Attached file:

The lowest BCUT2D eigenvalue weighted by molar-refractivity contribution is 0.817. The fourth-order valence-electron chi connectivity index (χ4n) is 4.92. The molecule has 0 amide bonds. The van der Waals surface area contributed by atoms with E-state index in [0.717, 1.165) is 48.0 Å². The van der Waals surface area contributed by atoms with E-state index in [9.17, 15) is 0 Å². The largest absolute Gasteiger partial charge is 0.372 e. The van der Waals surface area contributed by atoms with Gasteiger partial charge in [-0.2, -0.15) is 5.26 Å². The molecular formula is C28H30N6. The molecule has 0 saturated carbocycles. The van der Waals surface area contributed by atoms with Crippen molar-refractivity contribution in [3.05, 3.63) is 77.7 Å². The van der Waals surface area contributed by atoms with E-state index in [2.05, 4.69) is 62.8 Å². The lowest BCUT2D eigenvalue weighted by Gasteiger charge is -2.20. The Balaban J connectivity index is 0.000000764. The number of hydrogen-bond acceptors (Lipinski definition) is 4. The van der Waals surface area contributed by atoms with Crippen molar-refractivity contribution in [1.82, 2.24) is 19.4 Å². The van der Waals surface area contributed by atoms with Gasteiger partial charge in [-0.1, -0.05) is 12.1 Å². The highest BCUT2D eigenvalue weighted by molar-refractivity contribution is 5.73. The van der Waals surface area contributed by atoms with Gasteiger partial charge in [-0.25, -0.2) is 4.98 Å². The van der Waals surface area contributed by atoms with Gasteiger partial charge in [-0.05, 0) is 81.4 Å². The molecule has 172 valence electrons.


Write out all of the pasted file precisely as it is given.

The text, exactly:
The lowest BCUT2D eigenvalue weighted by molar-refractivity contribution is 0.817. The fourth-order valence-electron chi connectivity index (χ4n) is 4.92. The molecule has 0 amide bonds. The van der Waals surface area contributed by atoms with E-state index in [0.717, 1.165) is 48.0 Å². The van der Waals surface area contributed by atoms with E-state index in [9.17, 15) is 0 Å². The largest absolute Gasteiger partial charge is 0.372 e. The van der Waals surface area contributed by atoms with Gasteiger partial charge in [-0.2, -0.15) is 5.26 Å². The molecular formula is C28H30N6. The molecule has 0 saturated carbocycles. The van der Waals surface area contributed by atoms with Crippen molar-refractivity contribution in [3.05, 3.63) is 77.7 Å². The van der Waals surface area contributed by atoms with E-state index in [2.05, 4.69) is 62.8 Å². The lowest BCUT2D eigenvalue weighted by Gasteiger charge is -2.20. The Balaban J connectivity index is 0.000000764. The number of hydrogen-bond acceptors (Lipinski definition) is 4. The van der Waals surface area contributed by atoms with Crippen molar-refractivity contribution in [1.82, 2.24) is 19.4 Å². The van der Waals surface area contributed by atoms with Gasteiger partial charge in [-0.1, -0.05) is 12.1 Å². The highest BCUT2D eigenvalue weighted by molar-refractivity contribution is 5.73. The van der Waals surface area contributed by atoms with Gasteiger partial charge in [-0.25, -0.2) is 4.98 Å². The van der Waals surface area contributed by atoms with Gasteiger partial charge in [-0.05, 0) is 81.4 Å². The molecule has 172 valence electrons.